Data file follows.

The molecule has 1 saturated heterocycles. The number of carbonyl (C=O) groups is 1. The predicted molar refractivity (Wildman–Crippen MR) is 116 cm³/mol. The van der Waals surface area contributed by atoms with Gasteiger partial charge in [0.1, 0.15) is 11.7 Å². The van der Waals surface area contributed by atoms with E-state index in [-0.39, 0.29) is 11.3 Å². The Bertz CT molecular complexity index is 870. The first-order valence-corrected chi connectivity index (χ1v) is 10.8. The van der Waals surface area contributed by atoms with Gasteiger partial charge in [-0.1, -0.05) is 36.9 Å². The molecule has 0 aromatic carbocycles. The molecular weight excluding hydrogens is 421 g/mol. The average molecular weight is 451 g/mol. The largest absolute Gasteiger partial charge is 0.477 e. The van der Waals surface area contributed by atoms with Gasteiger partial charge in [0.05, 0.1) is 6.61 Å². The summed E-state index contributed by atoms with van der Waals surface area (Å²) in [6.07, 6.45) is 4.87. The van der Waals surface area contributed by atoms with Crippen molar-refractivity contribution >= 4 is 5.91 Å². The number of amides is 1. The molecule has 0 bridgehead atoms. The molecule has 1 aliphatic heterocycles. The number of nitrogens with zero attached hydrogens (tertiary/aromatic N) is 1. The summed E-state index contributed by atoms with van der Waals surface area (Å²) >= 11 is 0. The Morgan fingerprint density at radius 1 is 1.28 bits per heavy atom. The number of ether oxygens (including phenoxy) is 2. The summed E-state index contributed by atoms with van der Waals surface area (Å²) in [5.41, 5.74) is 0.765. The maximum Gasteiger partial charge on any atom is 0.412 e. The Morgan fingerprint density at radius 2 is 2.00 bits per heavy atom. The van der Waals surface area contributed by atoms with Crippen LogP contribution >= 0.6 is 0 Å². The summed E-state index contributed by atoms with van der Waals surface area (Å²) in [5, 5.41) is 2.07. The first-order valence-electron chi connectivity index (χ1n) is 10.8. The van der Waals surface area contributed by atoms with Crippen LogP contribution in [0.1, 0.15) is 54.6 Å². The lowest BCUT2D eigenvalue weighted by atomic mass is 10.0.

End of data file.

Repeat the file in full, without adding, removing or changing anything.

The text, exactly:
The molecule has 1 saturated heterocycles. The number of carbonyl (C=O) groups is 1. The predicted molar refractivity (Wildman–Crippen MR) is 116 cm³/mol. The van der Waals surface area contributed by atoms with Gasteiger partial charge in [0.1, 0.15) is 11.7 Å². The van der Waals surface area contributed by atoms with E-state index in [-0.39, 0.29) is 11.3 Å². The Bertz CT molecular complexity index is 870. The first-order valence-corrected chi connectivity index (χ1v) is 10.8. The van der Waals surface area contributed by atoms with Gasteiger partial charge in [-0.1, -0.05) is 36.9 Å². The molecule has 0 aromatic carbocycles. The molecular weight excluding hydrogens is 421 g/mol. The average molecular weight is 451 g/mol. The largest absolute Gasteiger partial charge is 0.477 e. The van der Waals surface area contributed by atoms with Gasteiger partial charge in [0.05, 0.1) is 6.61 Å². The summed E-state index contributed by atoms with van der Waals surface area (Å²) in [6.07, 6.45) is 4.87. The van der Waals surface area contributed by atoms with Crippen molar-refractivity contribution >= 4 is 5.91 Å². The number of amides is 1. The molecule has 0 bridgehead atoms. The molecule has 1 aliphatic heterocycles. The number of nitrogens with zero attached hydrogens (tertiary/aromatic N) is 1. The summed E-state index contributed by atoms with van der Waals surface area (Å²) >= 11 is 0. The Morgan fingerprint density at radius 1 is 1.28 bits per heavy atom. The number of ether oxygens (including phenoxy) is 2. The summed E-state index contributed by atoms with van der Waals surface area (Å²) in [5.41, 5.74) is 0.765. The maximum Gasteiger partial charge on any atom is 0.412 e. The Morgan fingerprint density at radius 2 is 2.00 bits per heavy atom. The van der Waals surface area contributed by atoms with Crippen LogP contribution >= 0.6 is 0 Å². The summed E-state index contributed by atoms with van der Waals surface area (Å²) in [5, 5.41) is 2.07. The first-order valence-electron chi connectivity index (χ1n) is 10.8. The van der Waals surface area contributed by atoms with Crippen LogP contribution in [0.1, 0.15) is 54.6 Å². The lowest BCUT2D eigenvalue weighted by atomic mass is 10.0.